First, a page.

śrī śrī guru gaurāṅga jayataḥ!

Rays of The Harmonist On-Line Edition

Year-5, Issue 8
Posted: 5 September, 2012

Dedicated to
nitya-līlā praviṣṭa oṁ viṣṇupāda

Śrī Śrīmad Bhakti Prajñāna Keśava Gosvāmī Mahārāja

Inspired by and under the guidance of
nitya-līlā praviṣṭa oṁ viṣṇupāda

Śrī Śrīmad Bhaktivedānta Nārāyaṇa Gosvāmī Mahārāja


Drawn to the Absolute

by Śrīla Bhaktisiddhānta Sarasvatī Ṭhākura Prabhupāda


If you are forgetful about rendering your service to Śrī Kṛṣṇa, you will be denied the entire benefit and compelled to walk the stage of conditioned life. So the true duty of the mind is to associate itself, through the senses, with the Divine. We are now engrossed in our passionate senses, and these are flying in different directions, so we do not concentrate on One. Hence there is deviation from the Absolute.

Because of that deviation, we find that hundreds of things appear before us; they tempt us, and we engage ourselves in rendering service to them. But when we are assured that the only duty of the soul is to render service to the Over-Soul, and that the other incorporations are but temporary, we shall decide that we should fully emerge from these different engagements of the world, which are placed before us.

We shall come to understand that we are part and parcel of the Fountainhead, the Over-Soul, and though we are not the substance itself, we are fractional parts of one of His potencies. We are given to understand that no foreign thing should be included in the transcendental region, and we do not find the unalloyed position of transcendence in this world. We are mistaken when the idea comes that we are part and parcel of this universe; merely adjuncts to the phenomenon in which we now experience our conditioned life.

At present, we are rather enwrapped by two wrappers: one made up of matter and the other of obstructing subtlety. We therefore run the risk of subscribing to the view that our selves are identical with mundane phenomena. But, if we are more keen, we will find that we have an astral body. We can be drawn to the Absolute from the limited concrete world; we can build upon these purified ideas of the gradations of subtlety of matter.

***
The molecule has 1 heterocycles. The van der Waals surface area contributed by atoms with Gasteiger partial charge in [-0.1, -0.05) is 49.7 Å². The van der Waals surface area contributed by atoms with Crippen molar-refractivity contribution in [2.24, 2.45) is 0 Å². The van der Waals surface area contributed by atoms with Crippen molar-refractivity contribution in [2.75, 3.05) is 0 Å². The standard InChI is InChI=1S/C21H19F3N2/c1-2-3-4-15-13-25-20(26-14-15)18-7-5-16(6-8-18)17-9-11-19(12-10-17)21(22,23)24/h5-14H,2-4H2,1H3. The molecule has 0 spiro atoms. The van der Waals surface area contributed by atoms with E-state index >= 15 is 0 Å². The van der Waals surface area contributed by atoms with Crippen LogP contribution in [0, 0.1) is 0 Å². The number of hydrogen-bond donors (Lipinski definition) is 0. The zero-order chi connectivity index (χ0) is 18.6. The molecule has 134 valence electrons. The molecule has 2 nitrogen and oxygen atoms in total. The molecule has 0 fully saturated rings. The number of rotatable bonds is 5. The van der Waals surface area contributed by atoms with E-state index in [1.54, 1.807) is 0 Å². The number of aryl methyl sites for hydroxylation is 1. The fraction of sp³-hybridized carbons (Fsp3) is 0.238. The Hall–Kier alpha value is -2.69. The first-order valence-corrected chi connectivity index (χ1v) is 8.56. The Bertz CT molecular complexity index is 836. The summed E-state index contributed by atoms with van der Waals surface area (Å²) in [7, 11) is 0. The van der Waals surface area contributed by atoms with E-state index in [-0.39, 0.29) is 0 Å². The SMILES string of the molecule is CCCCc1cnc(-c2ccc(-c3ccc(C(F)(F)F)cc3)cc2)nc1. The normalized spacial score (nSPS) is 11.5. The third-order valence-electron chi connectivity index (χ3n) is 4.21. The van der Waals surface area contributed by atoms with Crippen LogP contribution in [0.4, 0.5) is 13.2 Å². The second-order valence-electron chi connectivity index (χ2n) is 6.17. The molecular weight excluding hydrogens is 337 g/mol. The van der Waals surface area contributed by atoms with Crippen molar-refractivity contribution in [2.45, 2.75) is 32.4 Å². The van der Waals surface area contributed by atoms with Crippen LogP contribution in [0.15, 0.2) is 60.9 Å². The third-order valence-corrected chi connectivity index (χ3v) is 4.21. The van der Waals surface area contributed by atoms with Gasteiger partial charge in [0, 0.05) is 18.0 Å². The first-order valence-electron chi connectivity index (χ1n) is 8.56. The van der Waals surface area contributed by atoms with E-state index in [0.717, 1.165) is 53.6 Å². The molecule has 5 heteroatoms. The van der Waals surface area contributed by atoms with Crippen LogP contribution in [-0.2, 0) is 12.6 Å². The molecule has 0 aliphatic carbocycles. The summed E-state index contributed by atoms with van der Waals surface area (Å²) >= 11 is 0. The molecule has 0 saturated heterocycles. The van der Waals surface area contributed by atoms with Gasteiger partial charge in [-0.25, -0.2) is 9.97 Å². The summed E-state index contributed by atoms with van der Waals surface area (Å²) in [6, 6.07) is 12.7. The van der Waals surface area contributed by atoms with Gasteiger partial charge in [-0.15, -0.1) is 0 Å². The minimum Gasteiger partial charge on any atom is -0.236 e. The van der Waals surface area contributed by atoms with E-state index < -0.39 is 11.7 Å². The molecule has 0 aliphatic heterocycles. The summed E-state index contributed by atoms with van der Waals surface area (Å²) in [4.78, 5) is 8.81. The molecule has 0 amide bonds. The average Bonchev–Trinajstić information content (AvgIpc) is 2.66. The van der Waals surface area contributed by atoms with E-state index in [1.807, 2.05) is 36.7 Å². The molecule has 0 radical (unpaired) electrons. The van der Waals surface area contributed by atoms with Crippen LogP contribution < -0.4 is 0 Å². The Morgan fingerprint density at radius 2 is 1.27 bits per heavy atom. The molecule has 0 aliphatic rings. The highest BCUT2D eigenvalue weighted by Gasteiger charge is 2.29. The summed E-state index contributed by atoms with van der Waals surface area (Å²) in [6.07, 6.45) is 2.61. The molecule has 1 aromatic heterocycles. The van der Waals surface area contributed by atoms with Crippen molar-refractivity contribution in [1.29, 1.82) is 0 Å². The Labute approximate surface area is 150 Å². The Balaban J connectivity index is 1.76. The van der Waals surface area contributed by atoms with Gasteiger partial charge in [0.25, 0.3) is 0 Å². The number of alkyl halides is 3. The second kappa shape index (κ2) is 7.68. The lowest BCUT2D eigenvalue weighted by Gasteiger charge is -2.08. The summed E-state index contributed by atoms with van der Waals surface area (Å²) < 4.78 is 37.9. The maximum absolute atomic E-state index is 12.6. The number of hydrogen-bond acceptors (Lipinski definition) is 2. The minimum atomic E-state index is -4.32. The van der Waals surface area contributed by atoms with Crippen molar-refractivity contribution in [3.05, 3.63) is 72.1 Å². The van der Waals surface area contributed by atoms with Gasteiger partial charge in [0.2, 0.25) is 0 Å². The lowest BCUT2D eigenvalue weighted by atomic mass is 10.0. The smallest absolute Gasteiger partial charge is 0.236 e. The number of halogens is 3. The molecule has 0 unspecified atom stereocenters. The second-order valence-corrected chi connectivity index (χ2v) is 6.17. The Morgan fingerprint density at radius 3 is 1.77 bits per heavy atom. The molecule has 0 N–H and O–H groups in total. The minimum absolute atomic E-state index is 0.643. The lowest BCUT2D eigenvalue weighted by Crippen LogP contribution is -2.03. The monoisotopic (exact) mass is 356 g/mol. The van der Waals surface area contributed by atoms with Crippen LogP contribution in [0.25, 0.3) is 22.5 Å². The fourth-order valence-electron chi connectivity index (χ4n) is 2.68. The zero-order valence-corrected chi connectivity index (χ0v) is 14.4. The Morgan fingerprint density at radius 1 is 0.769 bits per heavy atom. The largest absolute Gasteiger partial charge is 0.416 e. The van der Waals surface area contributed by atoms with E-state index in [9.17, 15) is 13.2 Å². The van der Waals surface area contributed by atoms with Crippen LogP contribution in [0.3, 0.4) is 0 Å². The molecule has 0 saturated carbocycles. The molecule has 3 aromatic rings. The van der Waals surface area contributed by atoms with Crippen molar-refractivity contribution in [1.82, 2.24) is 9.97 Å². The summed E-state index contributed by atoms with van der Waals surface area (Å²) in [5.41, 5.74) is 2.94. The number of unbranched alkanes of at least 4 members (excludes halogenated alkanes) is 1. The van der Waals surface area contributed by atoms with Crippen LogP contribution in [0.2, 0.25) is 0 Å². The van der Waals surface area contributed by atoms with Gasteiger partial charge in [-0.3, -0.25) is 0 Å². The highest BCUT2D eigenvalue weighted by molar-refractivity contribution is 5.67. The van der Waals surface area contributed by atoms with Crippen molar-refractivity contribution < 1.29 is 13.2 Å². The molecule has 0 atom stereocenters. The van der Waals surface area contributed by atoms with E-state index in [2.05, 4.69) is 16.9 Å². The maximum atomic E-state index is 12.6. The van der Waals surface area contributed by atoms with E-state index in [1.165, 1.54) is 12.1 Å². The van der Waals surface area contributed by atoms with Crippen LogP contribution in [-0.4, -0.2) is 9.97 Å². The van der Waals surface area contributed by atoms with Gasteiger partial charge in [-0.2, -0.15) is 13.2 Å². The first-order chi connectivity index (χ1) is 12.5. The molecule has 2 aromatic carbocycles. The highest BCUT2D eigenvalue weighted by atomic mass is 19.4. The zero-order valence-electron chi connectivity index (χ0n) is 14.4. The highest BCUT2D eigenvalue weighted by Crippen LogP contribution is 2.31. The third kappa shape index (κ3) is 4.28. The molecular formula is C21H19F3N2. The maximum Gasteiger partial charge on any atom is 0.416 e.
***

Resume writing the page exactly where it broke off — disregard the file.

So our duty should not be confined to these external wrappers – I mean the material body with its senses and other equipment. This equipment is associated with external things only, so we should not consider them as the means to depart from that which is apparently concrete and progress toward more abstract ideas. And the loftiness of these abstract ideas varies according to our empirical prowess. All of these phenomenal transformations apply only to the external and internal bodies, not to the soul.

* * *

We have our own position in the intermediate plane – that is, the land between cit (spiritual) and acit (material) – and we call that plane taṭastha. Some human souls are conditioned and some are liberated. Liberation is nothing but going back to the original position, which is to offer our services to the Eternal Being, as we are eternal objects.

If we want to be gripped by temporality, we may achieve as much by enjoying this world, which presumably gives us happiness. But as all experienced men have observed, the normal condition of this world is that it is full of miseries. That very thing itself is puzzling. Why have we come to this place? It is so because we have exercised our free will to play on a particular level, and we have been abusing our free-will to assume the role of the doer (kartā).

In other words, we have taken an initiative to enjoy this world and we have thereby submitted to the trap: the laws of karma. We should think that, at our own risk, we have had everything. Only when we come to know from good counsel that the external body is misused by association with this world and that our internal body is misused by mental speculation or by meddling with these external phenomena, do we realise that our own entity is lying there, dormant, inside of these, and that, if the interest of the soul is once generated in us, we will find that serving the Absolute is the eternal function of the soul, and the only virtue.

Adapted from The Gaudiya, Volume 29, Number 2
by the Rays of The Harmonist team


Rays of The Harmonist On-line, Year-5, Issue 8 “Drawn to the Absolute” by Śrīla Bhaktisiddhānta Sarasvatī Ṭhākura Prabhupāda, is licensed under a Creative Commons Attribution-Share Alike 3.0 Unported License to ensure that it is always freely available.
Please ask for permission before using the Rays of The Harmonist banner-logo.